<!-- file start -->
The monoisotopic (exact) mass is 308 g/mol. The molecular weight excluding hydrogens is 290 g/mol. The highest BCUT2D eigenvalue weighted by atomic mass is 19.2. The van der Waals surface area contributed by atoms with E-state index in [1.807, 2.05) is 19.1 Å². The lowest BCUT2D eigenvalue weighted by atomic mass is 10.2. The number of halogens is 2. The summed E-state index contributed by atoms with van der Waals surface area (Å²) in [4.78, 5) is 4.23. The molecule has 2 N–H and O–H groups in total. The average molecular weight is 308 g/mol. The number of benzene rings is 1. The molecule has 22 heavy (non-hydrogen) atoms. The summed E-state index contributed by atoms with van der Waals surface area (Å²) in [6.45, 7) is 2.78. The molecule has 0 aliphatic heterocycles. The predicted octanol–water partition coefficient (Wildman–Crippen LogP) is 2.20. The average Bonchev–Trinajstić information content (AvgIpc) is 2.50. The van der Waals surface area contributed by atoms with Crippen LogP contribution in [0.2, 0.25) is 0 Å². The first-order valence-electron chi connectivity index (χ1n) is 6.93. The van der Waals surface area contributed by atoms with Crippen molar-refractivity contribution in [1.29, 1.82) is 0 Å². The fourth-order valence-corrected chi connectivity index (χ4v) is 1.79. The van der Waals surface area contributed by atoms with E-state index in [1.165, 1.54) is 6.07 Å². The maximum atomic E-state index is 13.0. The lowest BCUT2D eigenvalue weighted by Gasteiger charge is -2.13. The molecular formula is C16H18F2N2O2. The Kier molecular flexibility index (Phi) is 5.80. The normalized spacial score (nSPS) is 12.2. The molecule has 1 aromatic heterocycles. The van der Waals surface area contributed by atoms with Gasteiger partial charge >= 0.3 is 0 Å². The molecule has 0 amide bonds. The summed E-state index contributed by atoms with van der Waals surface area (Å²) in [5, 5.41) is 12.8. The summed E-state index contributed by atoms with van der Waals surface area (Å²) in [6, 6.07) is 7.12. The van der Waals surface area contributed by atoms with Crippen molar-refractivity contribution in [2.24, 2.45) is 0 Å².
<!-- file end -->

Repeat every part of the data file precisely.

The monoisotopic (exact) mass is 308 g/mol. The molecular weight excluding hydrogens is 290 g/mol. The highest BCUT2D eigenvalue weighted by atomic mass is 19.2. The van der Waals surface area contributed by atoms with E-state index in [1.807, 2.05) is 19.1 Å². The lowest BCUT2D eigenvalue weighted by atomic mass is 10.2. The number of halogens is 2. The summed E-state index contributed by atoms with van der Waals surface area (Å²) in [4.78, 5) is 4.23. The molecule has 2 N–H and O–H groups in total. The average molecular weight is 308 g/mol. The number of benzene rings is 1. The molecule has 22 heavy (non-hydrogen) atoms. The summed E-state index contributed by atoms with van der Waals surface area (Å²) in [6.45, 7) is 2.78. The molecule has 0 aliphatic heterocycles. The predicted octanol–water partition coefficient (Wildman–Crippen LogP) is 2.20. The average Bonchev–Trinajstić information content (AvgIpc) is 2.50. The van der Waals surface area contributed by atoms with Crippen LogP contribution in [0.2, 0.25) is 0 Å². The first-order valence-electron chi connectivity index (χ1n) is 6.93. The van der Waals surface area contributed by atoms with Crippen molar-refractivity contribution in [1.29, 1.82) is 0 Å². The fourth-order valence-corrected chi connectivity index (χ4v) is 1.79. The van der Waals surface area contributed by atoms with E-state index in [1.165, 1.54) is 6.07 Å². The maximum atomic E-state index is 13.0. The lowest BCUT2D eigenvalue weighted by Gasteiger charge is -2.13. The molecular formula is C16H18F2N2O2. The Kier molecular flexibility index (Phi) is 5.80. The normalized spacial score (nSPS) is 12.2. The molecule has 1 aromatic heterocycles. The van der Waals surface area contributed by atoms with Gasteiger partial charge >= 0.3 is 0 Å². The molecule has 0 amide bonds. The summed E-state index contributed by atoms with van der Waals surface area (Å²) in [5, 5.41) is 12.8. The summed E-state index contributed by atoms with van der Waals surface area (Å²) in [6, 6.07) is 7.12. The van der Waals surface area contributed by atoms with Crippen molar-refractivity contribution in [2.24, 2.45) is 0 Å².